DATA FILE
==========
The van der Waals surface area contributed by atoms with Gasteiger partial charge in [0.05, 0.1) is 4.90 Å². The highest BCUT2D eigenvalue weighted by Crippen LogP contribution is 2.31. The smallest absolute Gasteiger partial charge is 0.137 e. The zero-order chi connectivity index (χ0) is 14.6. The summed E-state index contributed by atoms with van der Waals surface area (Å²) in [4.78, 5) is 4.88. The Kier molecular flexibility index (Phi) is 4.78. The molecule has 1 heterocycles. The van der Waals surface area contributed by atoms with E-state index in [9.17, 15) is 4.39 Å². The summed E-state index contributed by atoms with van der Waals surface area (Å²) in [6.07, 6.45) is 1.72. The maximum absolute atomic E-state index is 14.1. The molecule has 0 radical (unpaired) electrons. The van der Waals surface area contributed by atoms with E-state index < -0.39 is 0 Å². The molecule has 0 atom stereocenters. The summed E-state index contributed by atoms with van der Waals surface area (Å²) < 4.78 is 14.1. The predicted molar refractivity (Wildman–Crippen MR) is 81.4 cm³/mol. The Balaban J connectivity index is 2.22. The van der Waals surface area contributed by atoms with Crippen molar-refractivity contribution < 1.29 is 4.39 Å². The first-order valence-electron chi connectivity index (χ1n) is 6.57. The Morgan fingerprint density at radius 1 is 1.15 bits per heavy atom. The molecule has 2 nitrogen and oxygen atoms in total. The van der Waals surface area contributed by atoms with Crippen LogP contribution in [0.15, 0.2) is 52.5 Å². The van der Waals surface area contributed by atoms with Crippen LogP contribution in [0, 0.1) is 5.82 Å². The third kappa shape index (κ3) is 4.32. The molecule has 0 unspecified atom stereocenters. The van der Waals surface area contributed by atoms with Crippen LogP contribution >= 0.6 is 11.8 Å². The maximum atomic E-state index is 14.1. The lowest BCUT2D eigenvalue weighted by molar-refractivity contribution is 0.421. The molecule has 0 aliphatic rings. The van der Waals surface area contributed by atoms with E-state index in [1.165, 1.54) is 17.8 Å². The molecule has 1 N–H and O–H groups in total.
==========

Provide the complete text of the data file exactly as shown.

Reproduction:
The van der Waals surface area contributed by atoms with Gasteiger partial charge in [0.05, 0.1) is 4.90 Å². The highest BCUT2D eigenvalue weighted by Crippen LogP contribution is 2.31. The smallest absolute Gasteiger partial charge is 0.137 e. The zero-order chi connectivity index (χ0) is 14.6. The summed E-state index contributed by atoms with van der Waals surface area (Å²) in [4.78, 5) is 4.88. The Kier molecular flexibility index (Phi) is 4.78. The molecule has 1 heterocycles. The van der Waals surface area contributed by atoms with E-state index in [9.17, 15) is 4.39 Å². The summed E-state index contributed by atoms with van der Waals surface area (Å²) in [6.07, 6.45) is 1.72. The maximum absolute atomic E-state index is 14.1. The molecule has 0 radical (unpaired) electrons. The van der Waals surface area contributed by atoms with E-state index < -0.39 is 0 Å². The molecule has 0 atom stereocenters. The summed E-state index contributed by atoms with van der Waals surface area (Å²) < 4.78 is 14.1. The predicted molar refractivity (Wildman–Crippen MR) is 81.4 cm³/mol. The Balaban J connectivity index is 2.22. The van der Waals surface area contributed by atoms with Crippen molar-refractivity contribution < 1.29 is 4.39 Å². The first-order valence-electron chi connectivity index (χ1n) is 6.57. The Morgan fingerprint density at radius 1 is 1.15 bits per heavy atom. The molecule has 2 nitrogen and oxygen atoms in total. The van der Waals surface area contributed by atoms with Crippen LogP contribution in [0.15, 0.2) is 52.5 Å². The van der Waals surface area contributed by atoms with Crippen LogP contribution in [0, 0.1) is 5.82 Å². The third kappa shape index (κ3) is 4.32. The molecule has 0 unspecified atom stereocenters. The van der Waals surface area contributed by atoms with Crippen LogP contribution >= 0.6 is 11.8 Å². The maximum atomic E-state index is 14.1. The lowest BCUT2D eigenvalue weighted by molar-refractivity contribution is 0.421. The molecule has 0 aliphatic rings. The van der Waals surface area contributed by atoms with E-state index in [1.165, 1.54) is 17.8 Å². The molecule has 1 N–H and O–H groups in total.